With NHS data showing one in four adults and one in 10 children experiencing mental health conditions, mental illness is recognised as a growing problem. This means medical professionals require updated training to meet the needs of vulnerable patients. The manifesto promised to “ensure” that the increasing importance of mental health is reflected in exams taken by those studying medicine.
In the UK, the official body responsible for medical education standards and medical licensing is the General Medical Council (GMC). In 2018, the GMC published its new Outcomes for Graduates, which introduced extensive mental health training indicators to assess future doctors. Medical schools have until 2020 to incorporate this into their curricula.
In 2019, the GMC announced consultations on the Medical Licensing Assessment (MLA), a new licensing exam set to be rolled out in 2023. We contacted an MLA spokesperson who anticipated that it will cover psychological principles and the assessment and diagnosis of mental health.
With the GMC’s new medical graduate outcomes set to be implemented in 2020 and the MLA consultations ongoing, medical exams are changing “to better reflect the importance of [mental health]”.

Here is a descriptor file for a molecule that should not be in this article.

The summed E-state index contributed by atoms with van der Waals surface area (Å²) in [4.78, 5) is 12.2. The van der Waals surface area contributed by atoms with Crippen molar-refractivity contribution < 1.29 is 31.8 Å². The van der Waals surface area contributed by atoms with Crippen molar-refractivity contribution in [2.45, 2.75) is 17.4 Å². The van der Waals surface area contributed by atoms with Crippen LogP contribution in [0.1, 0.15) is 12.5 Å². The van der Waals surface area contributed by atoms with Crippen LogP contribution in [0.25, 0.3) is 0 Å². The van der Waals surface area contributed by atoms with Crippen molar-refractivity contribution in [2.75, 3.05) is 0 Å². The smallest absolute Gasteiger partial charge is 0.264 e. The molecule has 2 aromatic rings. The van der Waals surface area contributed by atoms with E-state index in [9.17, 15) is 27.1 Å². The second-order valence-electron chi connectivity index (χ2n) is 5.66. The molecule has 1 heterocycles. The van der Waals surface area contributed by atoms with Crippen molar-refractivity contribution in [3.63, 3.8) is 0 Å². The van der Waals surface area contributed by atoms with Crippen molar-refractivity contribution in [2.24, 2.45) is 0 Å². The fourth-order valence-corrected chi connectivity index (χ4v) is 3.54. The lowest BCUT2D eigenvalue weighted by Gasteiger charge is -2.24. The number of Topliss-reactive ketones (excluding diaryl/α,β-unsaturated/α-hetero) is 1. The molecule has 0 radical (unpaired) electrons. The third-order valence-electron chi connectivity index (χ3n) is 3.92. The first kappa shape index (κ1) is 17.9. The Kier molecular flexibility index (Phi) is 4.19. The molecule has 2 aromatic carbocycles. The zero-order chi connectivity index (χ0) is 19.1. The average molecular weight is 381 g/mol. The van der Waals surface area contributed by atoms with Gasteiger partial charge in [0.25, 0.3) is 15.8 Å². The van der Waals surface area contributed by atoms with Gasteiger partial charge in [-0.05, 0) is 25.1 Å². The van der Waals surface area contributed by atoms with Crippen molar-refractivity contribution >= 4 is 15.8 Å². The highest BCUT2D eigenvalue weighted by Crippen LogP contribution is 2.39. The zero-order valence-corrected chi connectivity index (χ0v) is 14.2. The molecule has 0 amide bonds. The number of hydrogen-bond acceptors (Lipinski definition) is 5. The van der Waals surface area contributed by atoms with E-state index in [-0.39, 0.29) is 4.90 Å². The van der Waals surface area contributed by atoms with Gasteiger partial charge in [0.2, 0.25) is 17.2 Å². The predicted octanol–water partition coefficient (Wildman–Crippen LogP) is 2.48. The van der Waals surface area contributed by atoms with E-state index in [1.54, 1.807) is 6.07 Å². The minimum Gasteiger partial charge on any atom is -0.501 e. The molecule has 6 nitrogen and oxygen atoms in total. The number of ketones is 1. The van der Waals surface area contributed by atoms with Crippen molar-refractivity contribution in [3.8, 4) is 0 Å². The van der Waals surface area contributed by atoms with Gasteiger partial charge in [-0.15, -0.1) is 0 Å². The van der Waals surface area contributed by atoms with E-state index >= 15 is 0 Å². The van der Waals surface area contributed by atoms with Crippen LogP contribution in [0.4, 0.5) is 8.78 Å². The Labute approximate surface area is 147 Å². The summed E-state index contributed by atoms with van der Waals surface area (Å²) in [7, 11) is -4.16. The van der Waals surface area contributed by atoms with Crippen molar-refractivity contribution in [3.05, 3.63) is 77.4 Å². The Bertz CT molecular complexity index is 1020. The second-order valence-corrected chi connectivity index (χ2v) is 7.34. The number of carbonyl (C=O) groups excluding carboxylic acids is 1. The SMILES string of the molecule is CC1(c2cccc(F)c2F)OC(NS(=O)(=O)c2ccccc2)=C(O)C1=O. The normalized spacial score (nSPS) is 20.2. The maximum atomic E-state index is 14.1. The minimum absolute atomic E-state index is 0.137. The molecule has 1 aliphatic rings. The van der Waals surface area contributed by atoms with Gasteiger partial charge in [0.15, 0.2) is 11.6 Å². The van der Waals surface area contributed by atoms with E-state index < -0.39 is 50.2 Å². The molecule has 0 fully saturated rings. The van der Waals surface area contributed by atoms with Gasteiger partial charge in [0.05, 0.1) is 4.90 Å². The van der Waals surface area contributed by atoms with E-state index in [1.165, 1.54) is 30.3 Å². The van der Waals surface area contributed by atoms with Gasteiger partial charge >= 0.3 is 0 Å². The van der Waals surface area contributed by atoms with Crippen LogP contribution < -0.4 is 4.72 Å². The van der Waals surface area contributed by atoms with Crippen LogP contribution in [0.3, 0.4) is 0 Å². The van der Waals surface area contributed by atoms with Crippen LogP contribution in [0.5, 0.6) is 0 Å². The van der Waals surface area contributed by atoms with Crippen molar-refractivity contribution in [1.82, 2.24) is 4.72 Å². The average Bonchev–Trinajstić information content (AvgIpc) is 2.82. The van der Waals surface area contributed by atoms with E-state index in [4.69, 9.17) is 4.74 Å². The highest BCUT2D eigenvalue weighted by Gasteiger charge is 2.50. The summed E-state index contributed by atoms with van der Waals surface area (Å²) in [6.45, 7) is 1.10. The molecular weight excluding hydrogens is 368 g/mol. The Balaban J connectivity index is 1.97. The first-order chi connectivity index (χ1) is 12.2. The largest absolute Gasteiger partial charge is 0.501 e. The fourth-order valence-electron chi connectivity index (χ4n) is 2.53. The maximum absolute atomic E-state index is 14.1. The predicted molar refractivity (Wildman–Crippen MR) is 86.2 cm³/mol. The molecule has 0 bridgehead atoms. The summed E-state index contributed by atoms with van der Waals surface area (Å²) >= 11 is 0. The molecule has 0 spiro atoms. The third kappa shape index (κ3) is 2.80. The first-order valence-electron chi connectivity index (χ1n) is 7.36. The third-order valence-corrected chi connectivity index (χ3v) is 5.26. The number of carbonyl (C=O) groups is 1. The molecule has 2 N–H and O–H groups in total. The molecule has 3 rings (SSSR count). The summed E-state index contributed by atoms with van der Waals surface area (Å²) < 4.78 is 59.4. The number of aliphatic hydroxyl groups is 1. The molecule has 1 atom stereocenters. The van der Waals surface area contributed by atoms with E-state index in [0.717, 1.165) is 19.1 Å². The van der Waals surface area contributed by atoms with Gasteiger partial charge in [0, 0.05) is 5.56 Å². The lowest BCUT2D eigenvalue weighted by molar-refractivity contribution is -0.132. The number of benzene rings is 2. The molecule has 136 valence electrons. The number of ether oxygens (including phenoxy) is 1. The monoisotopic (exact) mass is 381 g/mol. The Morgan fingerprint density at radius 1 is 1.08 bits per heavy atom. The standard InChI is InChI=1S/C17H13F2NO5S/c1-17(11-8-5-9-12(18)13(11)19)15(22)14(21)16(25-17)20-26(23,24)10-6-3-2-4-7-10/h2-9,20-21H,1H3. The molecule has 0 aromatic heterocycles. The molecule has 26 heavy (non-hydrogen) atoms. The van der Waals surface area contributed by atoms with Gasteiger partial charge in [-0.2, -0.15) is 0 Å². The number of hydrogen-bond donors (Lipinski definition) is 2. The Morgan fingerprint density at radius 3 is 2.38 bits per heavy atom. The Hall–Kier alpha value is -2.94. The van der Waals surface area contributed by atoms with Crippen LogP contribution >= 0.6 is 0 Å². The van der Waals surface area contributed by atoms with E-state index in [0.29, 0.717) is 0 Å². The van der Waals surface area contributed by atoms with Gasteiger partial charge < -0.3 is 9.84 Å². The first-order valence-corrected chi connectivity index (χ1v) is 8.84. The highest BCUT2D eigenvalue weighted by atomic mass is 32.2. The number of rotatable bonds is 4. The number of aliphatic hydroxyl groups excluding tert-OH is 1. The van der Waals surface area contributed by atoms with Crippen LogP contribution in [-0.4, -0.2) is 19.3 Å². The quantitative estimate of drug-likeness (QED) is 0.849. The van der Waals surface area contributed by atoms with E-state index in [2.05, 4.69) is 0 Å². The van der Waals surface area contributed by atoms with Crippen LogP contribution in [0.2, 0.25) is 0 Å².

It’s hard to see the hand of government at play here – the GMC is doing the heavy lifting. We’re adopting a benefit-of-the-doubt approach to this pledge and saying that to “ensure” something happens requires action only if that thing is not happening already. The government has no need to act because by observing the work of the GMC it is assured that this policy is ‘in progress’. It will progress to ‘done’ once implementation at the national scale is complete. We’ll be tracking for independent assessments of medical education, so follow this policy to stay up to date.
Ensure your arguments reflect the importance of facts!